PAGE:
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How Will Obamacare Impact Part-Time Workers

There’s a lot of talk about how Obamacare impacts companies and their workers, particularly part-time workers.

Some say part-time workers have some key advantages with Obamacare thanks to federal incentives to employers to offer coverage. Others say, and we’re already seeing this, companies will cut hours to avoid having to offer healthcare coverage to part-time employees.

Waitress

So, which is it? Do each hold some truth? Let’s dig deeper.

We’ll look at the following three groups and discuss how the law impacts each one.

  • Small businesses
  • Larger companies
  • Individuals

Small Businesses

If you’re a business with fewer than 50 full-time employees, you aren’t required to offer health coverage. But what is considered a full-time employee?

Example:

Let’s say your company looks like this:

  • 35 full-time employees (30+ hrs/week = 120 hrs/month each)
  • 20 part time employees (24 hrs/week = 96 hrs/month each)
  • Do you have to offer coverage? Yes

Here’s why:

The government uses this formula to determine your total number of full-time employees.

20 part-time employees x 96 hours = 1920 /120 = 16 full-time employees

The final total is 35 full-time employees + 16 converted full-time employees = 51 employees

Source: Summary of Potential Employer Penalties Under the Patient Protection and Affordable Care Act (PPACA)


Penalties

If you have fewer than 50 full-time employees, taking into account the calculations above, you won’t have to offer coverage, and won’t get a penalty. However, if you have more than 50 employees and don’t offer coverage, you may be required to pay an assessment of $2,000 per year for each full-time employee, excluding the first 30 full-time employees.

If you do offer coverage, but it’s unaffordable or lacks minimum value, you may be assessed a payment of $3,000 per year for each full-time employee receiving federal financial assistance.

Tax Credits
Since employers with fewer than 50 full-timers aren’t required to offer coverage, you may be eligible to receive tax credits if you choose to offer coverage to your employees. The credits are up to 35% now and go up to 50% in 2014. Of the qualified premiums you pay for health insurance for your employees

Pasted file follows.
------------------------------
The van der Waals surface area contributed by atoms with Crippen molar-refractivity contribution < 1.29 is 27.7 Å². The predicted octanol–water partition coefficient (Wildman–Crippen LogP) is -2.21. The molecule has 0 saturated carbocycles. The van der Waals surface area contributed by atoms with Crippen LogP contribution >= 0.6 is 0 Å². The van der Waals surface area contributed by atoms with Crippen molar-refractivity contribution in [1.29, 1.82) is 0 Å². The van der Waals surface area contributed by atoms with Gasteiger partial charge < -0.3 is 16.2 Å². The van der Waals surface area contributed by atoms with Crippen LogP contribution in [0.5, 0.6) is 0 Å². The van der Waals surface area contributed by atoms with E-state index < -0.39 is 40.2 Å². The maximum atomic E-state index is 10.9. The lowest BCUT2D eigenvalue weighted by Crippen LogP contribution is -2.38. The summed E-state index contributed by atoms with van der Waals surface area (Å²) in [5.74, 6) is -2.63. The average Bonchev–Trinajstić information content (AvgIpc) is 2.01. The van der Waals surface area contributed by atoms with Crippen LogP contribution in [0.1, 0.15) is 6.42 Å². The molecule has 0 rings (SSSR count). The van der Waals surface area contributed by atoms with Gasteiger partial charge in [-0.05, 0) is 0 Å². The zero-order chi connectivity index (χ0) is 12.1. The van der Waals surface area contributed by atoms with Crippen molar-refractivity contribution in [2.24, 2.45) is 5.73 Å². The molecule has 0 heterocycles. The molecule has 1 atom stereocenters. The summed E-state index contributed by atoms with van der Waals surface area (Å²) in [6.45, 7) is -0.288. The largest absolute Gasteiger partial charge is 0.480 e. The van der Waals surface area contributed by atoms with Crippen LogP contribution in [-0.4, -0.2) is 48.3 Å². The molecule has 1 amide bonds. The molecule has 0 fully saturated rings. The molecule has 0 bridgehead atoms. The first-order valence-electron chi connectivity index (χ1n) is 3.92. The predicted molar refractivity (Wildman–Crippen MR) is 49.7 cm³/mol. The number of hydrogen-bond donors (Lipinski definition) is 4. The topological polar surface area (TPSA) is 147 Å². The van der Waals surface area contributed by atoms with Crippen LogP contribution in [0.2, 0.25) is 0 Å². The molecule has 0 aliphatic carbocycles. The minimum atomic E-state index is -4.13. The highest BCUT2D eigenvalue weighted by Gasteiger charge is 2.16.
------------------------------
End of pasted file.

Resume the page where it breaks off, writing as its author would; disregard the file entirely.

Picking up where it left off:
Video: Tax Credits for Small Businesses

Larger Companies

Several companies such as Sears, Darden Restaurants, Applebee’s, Denny’s, and Papa Johns have publicly expressed concern over their ability to offer all full-time employees healthcare coverage in 2014. We’re also seeing businesses that say they will cut hours to avoid paying for insurance for full-time employees.

The bottom line is, if you have more than 50 full-time employees, you must offer affordable coverage to the employee and any dependents age 26 or younger (spouse is excluded) or face hefty fines – up to $3,000 per employee per year.

Check out this infographic for more information about the cost of healthcare for your business.

For Individuals

Let’s say your employer isn’t going to offer healthcare coverage. Where does that leave you in 2014 when everyone is required to have coverage?

The healthcare reform law will establish “exchanges” where individuals can go out and buy their own insurance. If you earn up to 4 times the federal poverty level ($44,680 in 2012), you qualify for tax credits. If you have an income of up to 133% poverty ($14,856 in 2012), you can be covered for free under Medicaid, provided your state has decided to expand coverage.

The “individual mandate” requires just about everyone to either choose a healthcare option or pay a penalty.

More to Come

This issue is always changing, and new information is constantly available. We’ll continue to watch to see how it plays out in the market. Then we’ll report any big news in a blog post. Stay tuned!

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